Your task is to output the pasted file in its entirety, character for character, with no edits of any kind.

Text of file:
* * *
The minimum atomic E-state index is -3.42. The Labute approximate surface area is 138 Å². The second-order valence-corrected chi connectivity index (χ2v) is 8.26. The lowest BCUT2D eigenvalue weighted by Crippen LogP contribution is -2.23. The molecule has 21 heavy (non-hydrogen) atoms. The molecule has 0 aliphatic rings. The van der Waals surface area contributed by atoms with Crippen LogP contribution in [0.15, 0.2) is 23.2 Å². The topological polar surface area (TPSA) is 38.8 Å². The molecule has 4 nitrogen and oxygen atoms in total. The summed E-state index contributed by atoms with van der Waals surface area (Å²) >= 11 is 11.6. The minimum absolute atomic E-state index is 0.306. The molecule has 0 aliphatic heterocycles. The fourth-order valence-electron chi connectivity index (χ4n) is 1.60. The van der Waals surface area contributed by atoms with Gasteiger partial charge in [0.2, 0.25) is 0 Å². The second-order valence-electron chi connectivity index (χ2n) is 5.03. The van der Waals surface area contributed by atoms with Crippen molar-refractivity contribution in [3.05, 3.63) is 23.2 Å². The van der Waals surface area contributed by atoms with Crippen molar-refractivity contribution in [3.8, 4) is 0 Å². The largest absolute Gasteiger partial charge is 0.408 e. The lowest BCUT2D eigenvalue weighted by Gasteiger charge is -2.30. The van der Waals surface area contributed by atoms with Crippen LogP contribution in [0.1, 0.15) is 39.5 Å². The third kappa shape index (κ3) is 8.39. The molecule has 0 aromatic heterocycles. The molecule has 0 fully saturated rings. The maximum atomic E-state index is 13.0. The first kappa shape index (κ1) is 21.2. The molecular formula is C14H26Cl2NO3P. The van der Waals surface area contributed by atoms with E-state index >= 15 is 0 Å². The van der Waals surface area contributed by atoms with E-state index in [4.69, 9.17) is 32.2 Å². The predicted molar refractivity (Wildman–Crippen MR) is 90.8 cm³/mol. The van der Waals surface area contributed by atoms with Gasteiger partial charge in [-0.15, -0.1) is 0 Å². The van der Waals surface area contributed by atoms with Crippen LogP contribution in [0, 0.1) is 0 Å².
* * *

The minimum atomic E-state index is -3.42. The Labute approximate surface area is 138 Å². The second-order valence-corrected chi connectivity index (χ2v) is 8.26. The lowest BCUT2D eigenvalue weighted by Crippen LogP contribution is -2.23. The molecule has 21 heavy (non-hydrogen) atoms. The molecule has 0 aliphatic rings. The van der Waals surface area contributed by atoms with Crippen LogP contribution in [0.15, 0.2) is 23.2 Å². The topological polar surface area (TPSA) is 38.8 Å². The molecule has 4 nitrogen and oxygen atoms in total. The summed E-state index contributed by atoms with van der Waals surface area (Å²) >= 11 is 11.6. The minimum absolute atomic E-state index is 0.306. The molecule has 0 aliphatic heterocycles. The fourth-order valence-electron chi connectivity index (χ4n) is 1.60. The van der Waals surface area contributed by atoms with Gasteiger partial charge in [0.2, 0.25) is 0 Å². The second-order valence-electron chi connectivity index (χ2n) is 5.03. The van der Waals surface area contributed by atoms with Crippen molar-refractivity contribution in [3.05, 3.63) is 23.2 Å². The van der Waals surface area contributed by atoms with Crippen molar-refractivity contribution in [3.8, 4) is 0 Å². The largest absolute Gasteiger partial charge is 0.408 e. The lowest BCUT2D eigenvalue weighted by Gasteiger charge is -2.30. The van der Waals surface area contributed by atoms with Crippen LogP contribution in [0.1, 0.15) is 39.5 Å². The third kappa shape index (κ3) is 8.39. The molecule has 0 aromatic heterocycles. The molecule has 0 fully saturated rings. The maximum atomic E-state index is 13.0. The first kappa shape index (κ1) is 21.2. The molecular formula is C14H26Cl2NO3P. The van der Waals surface area contributed by atoms with E-state index >= 15 is 0 Å². The van der Waals surface area contributed by atoms with E-state index in [4.69, 9.17) is 32.2 Å². The predicted molar refractivity (Wildman–Crippen MR) is 90.8 cm³/mol. The van der Waals surface area contributed by atoms with Gasteiger partial charge in [-0.15, -0.1) is 0 Å². The van der Waals surface area contributed by atoms with Crippen LogP contribution in [0, 0.1) is 0 Å².